Is Best Ah Walk
Article for AMCHAM's Linkage Magazine (October 2018)
When I was 6 there was a bicycle in the garage that I learnt how to ride. It took a little while, fell a lot, but I eventually found my balance and was able to ride the bike. I spent a good part of my childhood on a bicycle; I stopped as a teenager, but then rode a bike everyday in university. Riding a bicycle is something you feel compelled to pass on. That feeling of balance and movement — a sense of play and grace — its something you share, so you do.
There’s a study that says a midsized car gets a little over half a mile per kilocalorie of energy. A human walking gets 10 miles per kilocalorie. If we exclude the cost of the car, the cost of the road, and the cost of the infrastructure we build for fueling, walking is still 20 times as efficient as driving (Illich 1976: 6). That said, a human on a bicycle is even MORE efficient. A human on a bicycle gets 25 miles per kilocalorie, the equivalent of 750 miles per gallon or about 320 kilometres per litre. There’s power in human energy. As the band 3 Canal says, “…every time you walk, you vibrate the space.”
In Woodbrook, Port of Spain, I help run #1000mokos. We’re a group of friends that meet up regularly on Sundays (since January 2017) to teach people how to walk on stilts. It’s really about walking. However, what sustains this activity, more than anything else, is our culture — more specifically Carnival. The project blurs the boundaries of Traditional Mas with community, by introducing stilt-walking to the public. The joy of walking, and thrill of being on sticks, is reframed in the context of the Moko Jumbie — part of our West African identity. It’s participation.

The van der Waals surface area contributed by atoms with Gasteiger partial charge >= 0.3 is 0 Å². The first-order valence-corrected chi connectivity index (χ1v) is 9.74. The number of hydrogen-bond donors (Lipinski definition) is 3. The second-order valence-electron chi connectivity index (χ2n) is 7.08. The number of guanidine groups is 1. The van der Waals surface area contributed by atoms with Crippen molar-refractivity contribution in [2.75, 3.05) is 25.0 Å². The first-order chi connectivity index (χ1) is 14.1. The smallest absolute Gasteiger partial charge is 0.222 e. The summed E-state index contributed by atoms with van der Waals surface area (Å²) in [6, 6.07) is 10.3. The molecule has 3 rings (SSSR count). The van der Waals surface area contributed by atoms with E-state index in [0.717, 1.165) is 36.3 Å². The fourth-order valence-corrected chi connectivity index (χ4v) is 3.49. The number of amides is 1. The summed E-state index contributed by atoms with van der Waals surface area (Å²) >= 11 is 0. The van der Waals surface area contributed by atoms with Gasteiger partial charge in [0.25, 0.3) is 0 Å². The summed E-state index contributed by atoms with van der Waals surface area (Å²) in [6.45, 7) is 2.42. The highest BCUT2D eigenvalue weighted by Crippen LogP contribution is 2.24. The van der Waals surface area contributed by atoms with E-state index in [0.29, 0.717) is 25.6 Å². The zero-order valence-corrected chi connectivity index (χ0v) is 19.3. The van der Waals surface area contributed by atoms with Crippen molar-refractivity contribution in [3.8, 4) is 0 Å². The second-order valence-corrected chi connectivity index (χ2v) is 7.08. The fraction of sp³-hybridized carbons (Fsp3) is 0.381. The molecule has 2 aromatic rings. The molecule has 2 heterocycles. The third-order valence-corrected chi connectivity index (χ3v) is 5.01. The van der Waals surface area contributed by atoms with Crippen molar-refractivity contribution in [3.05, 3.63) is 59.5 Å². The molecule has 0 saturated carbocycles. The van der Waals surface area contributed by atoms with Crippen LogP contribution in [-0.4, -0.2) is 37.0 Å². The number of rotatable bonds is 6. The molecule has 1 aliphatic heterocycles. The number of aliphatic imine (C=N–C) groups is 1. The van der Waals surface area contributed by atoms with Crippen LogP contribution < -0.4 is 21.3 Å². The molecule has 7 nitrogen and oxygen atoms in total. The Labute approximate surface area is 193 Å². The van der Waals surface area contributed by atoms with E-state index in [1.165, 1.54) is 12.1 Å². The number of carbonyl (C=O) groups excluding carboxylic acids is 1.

We teach wherever there is public space, preferably in a yard. Be it somebody’s house or in a school. Anyone is welcome. There’s a spirit of generosity that defines these Sundays, better known as Sticks In De Yard sessions. By generosity I mean an underlying attention to one another, each one teach one. From volunteers, children, parents and neighbours. Woodbrook is like that — a place where community grows. This spirit of generosity is nurtured every time we get together to walk. As my friend Damir said, it's more than a means to stilt walk. The story of the Moko Jumbie is critical to building our community. It brings shared values. A way for many of us to connect to something bigger — by connecting to each other. Art connects.
From early on, the ethos for #1000mokos has been Sticks like Bikes. Sharing what we know through play and grace. Be it on bicycles, or stilts. We find power in walking. On roads and in public space. By our participation in arts and culture, we are part of a bigger story that connects everyone who comes to the yard to learn to walk, so we do.